The Minnesota attorney general has joined dozens of other states in filing a lawsuit against pharmaceutical companies accused of manipulating the market for a medication used to treat opioid addiction.
Minnesota Attorney General Lori Swanson joined 35 other state attorneys on Thursday in filing a lawsuit in U. S. District Court against the makers of Suboxone, which is used to minimize opioid withdrawal symptoms. The lawsuit alleges that the drug's manufacturer, Indivior PLC, unlawfully extended its patent on the drug to prevent competition from generic drugs.
Minnesota Attorney General Lori Swanson said that the company used a technique called "product hopping," which is illegal under state and federal antitrust laws.
"A brand-name pharmaceutical company will try to obstruct generic competitors from coming in, keep their own monopoly profits for themselves on a patented drug by tweaking slightly a drug in non-material ways," Swanson said. "Basically, keeping a monopoly on the drug and being able to keep charging monopoly prices by making this tweak."
Suboxone originally was manufactured in pill form. But while the medication was still protected by patent, Indivior created and marketed a dissolvable film version of Suboxone that extended the patent. The lawsuit alleges that the drug company used marketing and price differences between the two forms of the drug to lower demand for the tablet version of the medication.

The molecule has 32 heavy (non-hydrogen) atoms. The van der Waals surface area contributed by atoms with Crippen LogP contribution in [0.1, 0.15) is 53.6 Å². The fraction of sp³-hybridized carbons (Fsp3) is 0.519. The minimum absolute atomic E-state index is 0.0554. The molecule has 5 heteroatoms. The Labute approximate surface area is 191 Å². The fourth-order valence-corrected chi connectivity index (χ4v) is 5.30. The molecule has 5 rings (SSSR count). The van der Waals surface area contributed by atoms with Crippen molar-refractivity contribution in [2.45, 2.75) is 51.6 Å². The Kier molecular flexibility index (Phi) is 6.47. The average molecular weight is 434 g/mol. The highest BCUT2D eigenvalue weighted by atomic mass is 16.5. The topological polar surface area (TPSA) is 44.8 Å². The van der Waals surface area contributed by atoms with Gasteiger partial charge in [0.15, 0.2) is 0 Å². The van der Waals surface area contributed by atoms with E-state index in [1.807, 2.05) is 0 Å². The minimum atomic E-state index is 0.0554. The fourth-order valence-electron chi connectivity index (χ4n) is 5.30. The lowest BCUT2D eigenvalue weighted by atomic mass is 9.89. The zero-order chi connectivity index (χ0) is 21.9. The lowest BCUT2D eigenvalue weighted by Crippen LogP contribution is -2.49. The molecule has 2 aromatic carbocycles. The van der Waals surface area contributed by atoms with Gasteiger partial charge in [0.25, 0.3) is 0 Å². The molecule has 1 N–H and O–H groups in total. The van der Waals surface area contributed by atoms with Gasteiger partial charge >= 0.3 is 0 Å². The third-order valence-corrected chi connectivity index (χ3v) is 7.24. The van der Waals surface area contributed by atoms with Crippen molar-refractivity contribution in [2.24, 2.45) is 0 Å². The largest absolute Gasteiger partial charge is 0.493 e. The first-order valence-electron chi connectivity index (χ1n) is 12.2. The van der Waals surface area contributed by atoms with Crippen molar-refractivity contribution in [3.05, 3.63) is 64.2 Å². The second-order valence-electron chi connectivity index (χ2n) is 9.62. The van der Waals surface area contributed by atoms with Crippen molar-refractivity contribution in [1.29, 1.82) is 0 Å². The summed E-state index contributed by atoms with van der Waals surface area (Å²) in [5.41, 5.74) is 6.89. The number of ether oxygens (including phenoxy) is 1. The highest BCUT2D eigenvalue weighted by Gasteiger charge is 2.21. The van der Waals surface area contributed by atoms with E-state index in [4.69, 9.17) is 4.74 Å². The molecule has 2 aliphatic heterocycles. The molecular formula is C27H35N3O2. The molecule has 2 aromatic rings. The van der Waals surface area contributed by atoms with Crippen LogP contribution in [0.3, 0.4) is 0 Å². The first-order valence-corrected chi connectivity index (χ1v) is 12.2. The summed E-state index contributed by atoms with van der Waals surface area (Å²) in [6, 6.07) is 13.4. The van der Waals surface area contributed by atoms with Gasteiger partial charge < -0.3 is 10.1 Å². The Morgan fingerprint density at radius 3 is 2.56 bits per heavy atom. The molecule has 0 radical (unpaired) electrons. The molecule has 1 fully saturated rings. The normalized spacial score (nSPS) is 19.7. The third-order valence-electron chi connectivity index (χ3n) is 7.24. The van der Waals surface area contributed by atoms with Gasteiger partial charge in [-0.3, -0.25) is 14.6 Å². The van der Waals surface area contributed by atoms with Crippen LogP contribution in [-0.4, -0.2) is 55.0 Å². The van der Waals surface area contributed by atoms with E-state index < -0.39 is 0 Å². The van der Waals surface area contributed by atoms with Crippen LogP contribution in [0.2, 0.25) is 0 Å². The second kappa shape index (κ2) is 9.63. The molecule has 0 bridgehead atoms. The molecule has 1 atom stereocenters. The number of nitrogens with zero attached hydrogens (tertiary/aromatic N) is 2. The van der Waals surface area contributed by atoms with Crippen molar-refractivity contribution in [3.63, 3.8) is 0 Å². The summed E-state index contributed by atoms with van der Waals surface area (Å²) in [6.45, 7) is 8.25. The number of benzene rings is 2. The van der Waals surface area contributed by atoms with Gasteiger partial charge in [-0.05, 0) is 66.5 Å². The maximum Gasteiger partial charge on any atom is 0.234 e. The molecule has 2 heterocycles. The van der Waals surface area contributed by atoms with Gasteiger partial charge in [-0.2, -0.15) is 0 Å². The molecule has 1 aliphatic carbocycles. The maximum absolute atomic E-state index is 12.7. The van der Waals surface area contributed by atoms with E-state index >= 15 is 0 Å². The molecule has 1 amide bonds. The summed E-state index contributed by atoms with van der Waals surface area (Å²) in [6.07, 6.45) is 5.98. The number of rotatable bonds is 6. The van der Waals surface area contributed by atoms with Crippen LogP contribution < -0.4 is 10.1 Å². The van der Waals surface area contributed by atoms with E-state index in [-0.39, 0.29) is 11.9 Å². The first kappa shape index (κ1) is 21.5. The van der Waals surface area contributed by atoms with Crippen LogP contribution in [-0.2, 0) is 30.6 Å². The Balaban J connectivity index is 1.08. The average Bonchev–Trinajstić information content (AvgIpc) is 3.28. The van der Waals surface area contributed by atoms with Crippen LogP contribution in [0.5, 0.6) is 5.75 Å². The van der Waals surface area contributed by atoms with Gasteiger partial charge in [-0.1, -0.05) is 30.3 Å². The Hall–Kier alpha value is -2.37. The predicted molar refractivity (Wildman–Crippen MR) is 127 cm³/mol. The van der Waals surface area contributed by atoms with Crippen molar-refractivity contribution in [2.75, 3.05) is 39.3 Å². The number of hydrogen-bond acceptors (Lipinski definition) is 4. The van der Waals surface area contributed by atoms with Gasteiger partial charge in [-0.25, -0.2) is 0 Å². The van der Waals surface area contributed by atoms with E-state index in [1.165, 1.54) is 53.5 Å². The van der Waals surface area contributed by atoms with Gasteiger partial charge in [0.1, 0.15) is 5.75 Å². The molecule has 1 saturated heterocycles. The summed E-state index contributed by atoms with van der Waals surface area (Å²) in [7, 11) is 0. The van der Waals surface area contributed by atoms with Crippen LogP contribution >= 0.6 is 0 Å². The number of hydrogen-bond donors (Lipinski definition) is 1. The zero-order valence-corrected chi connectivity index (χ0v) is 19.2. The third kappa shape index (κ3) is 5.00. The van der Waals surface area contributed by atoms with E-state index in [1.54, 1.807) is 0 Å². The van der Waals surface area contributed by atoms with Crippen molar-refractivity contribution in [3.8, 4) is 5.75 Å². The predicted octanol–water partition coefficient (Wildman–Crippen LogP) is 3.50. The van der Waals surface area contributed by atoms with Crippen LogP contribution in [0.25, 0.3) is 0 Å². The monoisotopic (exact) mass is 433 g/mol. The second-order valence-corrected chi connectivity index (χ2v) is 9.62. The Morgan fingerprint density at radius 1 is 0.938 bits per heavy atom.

The lawsuit alleges that the drug company also expressed unfounded safety concerns about tablets in an attempt to delay U.S. Food and Drug Administration approval of generic versions of Suboxone.
Opioid overdose deaths, whether caused by prescription opioid painkillers or heroin, now account for about 30,000 deaths each year in the United States. Suboxone has become a popular treatment to minimize withdrawal symptoms, with over $1 billion in sales each year, according to the suit.
Swanson said the lawsuit's goals are to open the market up to more generic competition, to get an injunction against the company for its approach, and to get money back for customers.
Pharmaceutical company MonoSol Rx, which specializes in converting medications from tablet form to film is also named in the lawsuit. Neither company named in the lawsuit immediately responded to a request for comment.